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Effects of temperature on heat-shock responses and survival of two species of marine invertebrates from sub-Antarctic Marion Island

Published online by Cambridge University Press:  26 June 2013

S. Clusella-Trullas*
Affiliation:
Centre for Invasion Biology, Department of Botany and Zoology, Stellenbosch University, Private Bag X1, Stellenbosch 7602, South Africa
L. Boardman
Affiliation:
Department of Conservation Ecology and Entomology, Stellenbosch University, Private Bag X1, Stellenbosch 7602, South Africa
K.T. Faulkner
Affiliation:
Centre for Invasion Biology, Department of Botany and Zoology, Stellenbosch University, Private Bag X1, Stellenbosch 7602, South Africa
L.S. Peck
Affiliation:
British Antarctic Survey, NERC, High Cross, Madingley Road, Cambridge CB3 0ET, UK
S.L. Chown
Affiliation:
School of Biological Sciences, Monash University, VIC 3800, Australia

Abstract

This study examined high temperature survival and heat shock protein 70 (Hsp70) responses to temperature variation for two marine invertebrate species on sub-Antarctic Marion Island. The isopod Exosphaeroma gigas Leach and the amphipod Hyale hirtipalma Dana had the same tolerance to high temperature. The mean upper temperature which was lethal for 50% of the population (upper lethal temperature, ULT50) was 26.4°C for both species. However, the isopod E. gigas showed significant plasticity of ULT50, with a positive response to acclimation. In addition, the isopod had a heat shock response of Hsp70 at all acclimations, and the amount of Hsp70 protein increased significantly from basal levels upon an acute warm exposure after a cold acclimation. By contrast, the amphipod H. hirtipalma showed limited plasticity of ULT50 and no evidence for a heat shock response (failure of three different Hsp70 antibodies to bind to the extracted 70kDa proteins). Overall, these results reflect different flexibility of thermal tolerance of intertidal invertebrate species on Marion Island, with possible variation in the underlying cellular mechanisms, suggesting that warming associated with climate change may result in changes in species assemblage structure in sub-polar environments.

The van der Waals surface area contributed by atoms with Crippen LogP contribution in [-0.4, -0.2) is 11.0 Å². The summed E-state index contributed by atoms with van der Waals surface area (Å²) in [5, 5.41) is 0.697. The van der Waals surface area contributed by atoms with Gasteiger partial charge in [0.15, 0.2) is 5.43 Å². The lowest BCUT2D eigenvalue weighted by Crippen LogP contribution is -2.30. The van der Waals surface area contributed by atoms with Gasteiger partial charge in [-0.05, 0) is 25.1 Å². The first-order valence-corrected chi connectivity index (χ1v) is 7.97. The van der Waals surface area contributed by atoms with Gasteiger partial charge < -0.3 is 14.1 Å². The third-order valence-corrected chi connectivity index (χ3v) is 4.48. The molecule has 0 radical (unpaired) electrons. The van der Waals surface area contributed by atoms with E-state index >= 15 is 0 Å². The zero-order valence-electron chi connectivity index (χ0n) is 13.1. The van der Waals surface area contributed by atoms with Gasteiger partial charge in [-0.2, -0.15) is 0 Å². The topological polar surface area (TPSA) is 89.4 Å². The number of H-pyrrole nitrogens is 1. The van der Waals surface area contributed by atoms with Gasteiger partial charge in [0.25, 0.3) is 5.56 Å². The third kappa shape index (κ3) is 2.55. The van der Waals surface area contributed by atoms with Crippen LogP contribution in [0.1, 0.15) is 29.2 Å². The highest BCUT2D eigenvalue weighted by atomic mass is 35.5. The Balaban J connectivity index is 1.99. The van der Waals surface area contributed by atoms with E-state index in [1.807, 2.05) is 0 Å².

Type
Biological Sciences
Copyright
Copyright © Antarctic Science Ltd 2013 

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Effects of temperature on heat-shock responses and survival of two species of marine invertebrates from sub-Antarctic Marion Island
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